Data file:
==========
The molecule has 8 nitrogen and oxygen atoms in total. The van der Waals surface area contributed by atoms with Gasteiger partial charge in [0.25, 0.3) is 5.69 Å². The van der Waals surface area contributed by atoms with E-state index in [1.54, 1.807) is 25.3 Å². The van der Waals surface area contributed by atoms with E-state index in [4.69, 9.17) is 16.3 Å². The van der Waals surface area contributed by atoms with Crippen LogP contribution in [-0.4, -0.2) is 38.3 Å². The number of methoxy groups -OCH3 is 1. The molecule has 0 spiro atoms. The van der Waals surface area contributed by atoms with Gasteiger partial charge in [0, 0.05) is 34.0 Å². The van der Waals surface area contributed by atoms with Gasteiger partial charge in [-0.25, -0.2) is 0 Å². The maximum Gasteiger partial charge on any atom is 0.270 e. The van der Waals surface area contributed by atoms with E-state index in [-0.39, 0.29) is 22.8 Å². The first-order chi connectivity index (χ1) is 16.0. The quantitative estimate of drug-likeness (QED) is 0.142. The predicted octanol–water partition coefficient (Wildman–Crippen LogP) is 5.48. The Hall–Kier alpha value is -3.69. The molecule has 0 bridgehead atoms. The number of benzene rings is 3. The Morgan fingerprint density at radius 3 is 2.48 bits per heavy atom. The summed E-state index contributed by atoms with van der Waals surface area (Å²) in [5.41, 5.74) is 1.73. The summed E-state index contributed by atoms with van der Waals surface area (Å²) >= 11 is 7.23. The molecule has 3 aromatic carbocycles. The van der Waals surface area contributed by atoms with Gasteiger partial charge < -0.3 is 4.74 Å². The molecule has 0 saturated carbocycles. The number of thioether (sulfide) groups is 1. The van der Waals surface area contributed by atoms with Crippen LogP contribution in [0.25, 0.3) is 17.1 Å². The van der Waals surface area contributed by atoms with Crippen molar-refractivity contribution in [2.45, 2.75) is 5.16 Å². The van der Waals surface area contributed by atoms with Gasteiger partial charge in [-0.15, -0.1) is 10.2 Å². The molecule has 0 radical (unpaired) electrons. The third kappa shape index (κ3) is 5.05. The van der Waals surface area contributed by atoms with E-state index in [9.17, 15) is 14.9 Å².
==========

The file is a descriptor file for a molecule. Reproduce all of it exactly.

The molecule has 8 nitrogen and oxygen atoms in total. The van der Waals surface area contributed by atoms with Gasteiger partial charge in [0.25, 0.3) is 5.69 Å². The van der Waals surface area contributed by atoms with E-state index in [1.54, 1.807) is 25.3 Å². The van der Waals surface area contributed by atoms with E-state index in [4.69, 9.17) is 16.3 Å². The van der Waals surface area contributed by atoms with Crippen LogP contribution in [-0.4, -0.2) is 38.3 Å². The number of methoxy groups -OCH3 is 1. The molecule has 0 spiro atoms. The van der Waals surface area contributed by atoms with Gasteiger partial charge in [0, 0.05) is 34.0 Å². The van der Waals surface area contributed by atoms with Gasteiger partial charge in [-0.25, -0.2) is 0 Å². The maximum Gasteiger partial charge on any atom is 0.270 e. The van der Waals surface area contributed by atoms with E-state index in [-0.39, 0.29) is 22.8 Å². The first-order chi connectivity index (χ1) is 16.0. The quantitative estimate of drug-likeness (QED) is 0.142. The predicted octanol–water partition coefficient (Wildman–Crippen LogP) is 5.48. The Hall–Kier alpha value is -3.69. The molecule has 0 bridgehead atoms. The number of benzene rings is 3. The Morgan fingerprint density at radius 3 is 2.48 bits per heavy atom. The summed E-state index contributed by atoms with van der Waals surface area (Å²) in [5.41, 5.74) is 1.73. The summed E-state index contributed by atoms with van der Waals surface area (Å²) >= 11 is 7.23. The molecule has 3 aromatic carbocycles. The van der Waals surface area contributed by atoms with Gasteiger partial charge < -0.3 is 4.74 Å². The molecule has 0 saturated carbocycles. The number of thioether (sulfide) groups is 1. The van der Waals surface area contributed by atoms with Crippen LogP contribution in [0.25, 0.3) is 17.1 Å². The van der Waals surface area contributed by atoms with Crippen molar-refractivity contribution in [2.45, 2.75) is 5.16 Å². The van der Waals surface area contributed by atoms with Gasteiger partial charge in [-0.15, -0.1) is 10.2 Å². The molecule has 0 radical (unpaired) electrons. The third kappa shape index (κ3) is 5.05. The van der Waals surface area contributed by atoms with E-state index in [9.17, 15) is 14.9 Å².